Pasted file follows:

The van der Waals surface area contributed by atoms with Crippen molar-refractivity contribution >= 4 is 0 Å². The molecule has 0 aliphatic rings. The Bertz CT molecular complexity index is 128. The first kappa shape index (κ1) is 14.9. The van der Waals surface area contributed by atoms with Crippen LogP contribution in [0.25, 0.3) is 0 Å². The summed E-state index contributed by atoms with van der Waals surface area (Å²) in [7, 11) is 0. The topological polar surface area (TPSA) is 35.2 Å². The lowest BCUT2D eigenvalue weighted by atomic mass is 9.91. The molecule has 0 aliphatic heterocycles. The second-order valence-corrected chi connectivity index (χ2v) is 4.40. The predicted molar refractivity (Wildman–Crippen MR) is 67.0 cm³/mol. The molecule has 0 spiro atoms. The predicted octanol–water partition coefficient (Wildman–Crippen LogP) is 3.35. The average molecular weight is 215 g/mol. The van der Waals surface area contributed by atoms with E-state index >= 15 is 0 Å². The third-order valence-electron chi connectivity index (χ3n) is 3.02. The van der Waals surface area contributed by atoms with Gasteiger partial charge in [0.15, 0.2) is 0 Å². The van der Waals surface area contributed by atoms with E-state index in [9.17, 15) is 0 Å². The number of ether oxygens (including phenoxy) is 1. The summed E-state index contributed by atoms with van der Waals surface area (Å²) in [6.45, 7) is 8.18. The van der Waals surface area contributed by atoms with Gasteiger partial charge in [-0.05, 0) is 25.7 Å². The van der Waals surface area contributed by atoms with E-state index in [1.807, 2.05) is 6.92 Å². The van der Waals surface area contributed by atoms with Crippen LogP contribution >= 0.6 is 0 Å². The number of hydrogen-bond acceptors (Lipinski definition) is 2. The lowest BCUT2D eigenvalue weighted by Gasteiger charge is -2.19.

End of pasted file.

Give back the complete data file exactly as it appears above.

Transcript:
The van der Waals surface area contributed by atoms with Crippen molar-refractivity contribution >= 4 is 0 Å². The molecule has 0 aliphatic rings. The Bertz CT molecular complexity index is 128. The first kappa shape index (κ1) is 14.9. The van der Waals surface area contributed by atoms with Crippen LogP contribution in [0.25, 0.3) is 0 Å². The summed E-state index contributed by atoms with van der Waals surface area (Å²) in [7, 11) is 0. The topological polar surface area (TPSA) is 35.2 Å². The lowest BCUT2D eigenvalue weighted by atomic mass is 9.91. The molecule has 0 aliphatic heterocycles. The second-order valence-corrected chi connectivity index (χ2v) is 4.40. The predicted molar refractivity (Wildman–Crippen MR) is 67.0 cm³/mol. The molecule has 0 spiro atoms. The predicted octanol–water partition coefficient (Wildman–Crippen LogP) is 3.35. The average molecular weight is 215 g/mol. The van der Waals surface area contributed by atoms with E-state index >= 15 is 0 Å². The third-order valence-electron chi connectivity index (χ3n) is 3.02. The van der Waals surface area contributed by atoms with Gasteiger partial charge in [0.15, 0.2) is 0 Å². The van der Waals surface area contributed by atoms with E-state index in [9.17, 15) is 0 Å². The number of ether oxygens (including phenoxy) is 1. The summed E-state index contributed by atoms with van der Waals surface area (Å²) in [6.45, 7) is 8.18. The van der Waals surface area contributed by atoms with Gasteiger partial charge in [-0.05, 0) is 25.7 Å². The van der Waals surface area contributed by atoms with E-state index in [1.807, 2.05) is 6.92 Å². The van der Waals surface area contributed by atoms with Crippen LogP contribution >= 0.6 is 0 Å². The number of hydrogen-bond acceptors (Lipinski definition) is 2. The lowest BCUT2D eigenvalue weighted by Gasteiger charge is -2.19.